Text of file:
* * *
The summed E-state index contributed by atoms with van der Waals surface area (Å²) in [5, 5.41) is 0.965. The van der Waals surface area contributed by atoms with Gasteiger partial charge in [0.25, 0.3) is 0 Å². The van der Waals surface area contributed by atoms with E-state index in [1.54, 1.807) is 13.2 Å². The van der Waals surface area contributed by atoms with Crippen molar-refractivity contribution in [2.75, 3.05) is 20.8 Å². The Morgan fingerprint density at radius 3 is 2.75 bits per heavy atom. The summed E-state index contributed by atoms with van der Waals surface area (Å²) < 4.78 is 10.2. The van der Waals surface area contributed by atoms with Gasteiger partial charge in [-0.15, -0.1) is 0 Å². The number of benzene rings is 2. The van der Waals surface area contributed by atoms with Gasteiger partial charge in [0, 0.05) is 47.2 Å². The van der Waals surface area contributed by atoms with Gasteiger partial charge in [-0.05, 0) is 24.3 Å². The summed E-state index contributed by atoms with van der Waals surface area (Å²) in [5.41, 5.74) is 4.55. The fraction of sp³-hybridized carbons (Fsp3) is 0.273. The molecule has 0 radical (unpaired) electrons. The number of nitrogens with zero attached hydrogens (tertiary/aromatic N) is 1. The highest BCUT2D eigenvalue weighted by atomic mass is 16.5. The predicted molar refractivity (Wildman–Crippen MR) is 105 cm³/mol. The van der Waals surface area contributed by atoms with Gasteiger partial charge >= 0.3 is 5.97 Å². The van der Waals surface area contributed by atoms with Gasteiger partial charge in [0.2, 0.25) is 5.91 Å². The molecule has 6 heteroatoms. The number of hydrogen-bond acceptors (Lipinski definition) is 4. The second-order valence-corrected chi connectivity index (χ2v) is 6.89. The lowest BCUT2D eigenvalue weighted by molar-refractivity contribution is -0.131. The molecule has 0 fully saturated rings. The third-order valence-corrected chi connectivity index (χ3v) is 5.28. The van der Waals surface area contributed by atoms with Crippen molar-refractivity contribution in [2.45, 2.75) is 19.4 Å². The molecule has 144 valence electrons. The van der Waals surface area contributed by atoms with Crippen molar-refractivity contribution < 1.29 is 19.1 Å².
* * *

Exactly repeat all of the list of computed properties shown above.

The summed E-state index contributed by atoms with van der Waals surface area (Å²) in [5, 5.41) is 0.965. The van der Waals surface area contributed by atoms with Gasteiger partial charge in [0.25, 0.3) is 0 Å². The van der Waals surface area contributed by atoms with E-state index in [1.54, 1.807) is 13.2 Å². The van der Waals surface area contributed by atoms with Crippen molar-refractivity contribution in [2.75, 3.05) is 20.8 Å². The Morgan fingerprint density at radius 3 is 2.75 bits per heavy atom. The summed E-state index contributed by atoms with van der Waals surface area (Å²) < 4.78 is 10.2. The van der Waals surface area contributed by atoms with Gasteiger partial charge in [-0.15, -0.1) is 0 Å². The number of benzene rings is 2. The van der Waals surface area contributed by atoms with Gasteiger partial charge in [0, 0.05) is 47.2 Å². The van der Waals surface area contributed by atoms with Gasteiger partial charge in [-0.05, 0) is 24.3 Å². The summed E-state index contributed by atoms with van der Waals surface area (Å²) in [5.41, 5.74) is 4.55. The fraction of sp³-hybridized carbons (Fsp3) is 0.273. The molecule has 0 radical (unpaired) electrons. The number of nitrogens with zero attached hydrogens (tertiary/aromatic N) is 1. The highest BCUT2D eigenvalue weighted by atomic mass is 16.5. The predicted molar refractivity (Wildman–Crippen MR) is 105 cm³/mol. The van der Waals surface area contributed by atoms with Gasteiger partial charge >= 0.3 is 5.97 Å². The van der Waals surface area contributed by atoms with Gasteiger partial charge in [0.2, 0.25) is 5.91 Å². The molecule has 6 heteroatoms. The number of hydrogen-bond acceptors (Lipinski definition) is 4. The second-order valence-corrected chi connectivity index (χ2v) is 6.89. The lowest BCUT2D eigenvalue weighted by molar-refractivity contribution is -0.131. The molecule has 0 fully saturated rings. The third-order valence-corrected chi connectivity index (χ3v) is 5.28. The van der Waals surface area contributed by atoms with Crippen molar-refractivity contribution in [2.45, 2.75) is 19.4 Å². The molecule has 144 valence electrons. The van der Waals surface area contributed by atoms with Crippen molar-refractivity contribution < 1.29 is 19.1 Å².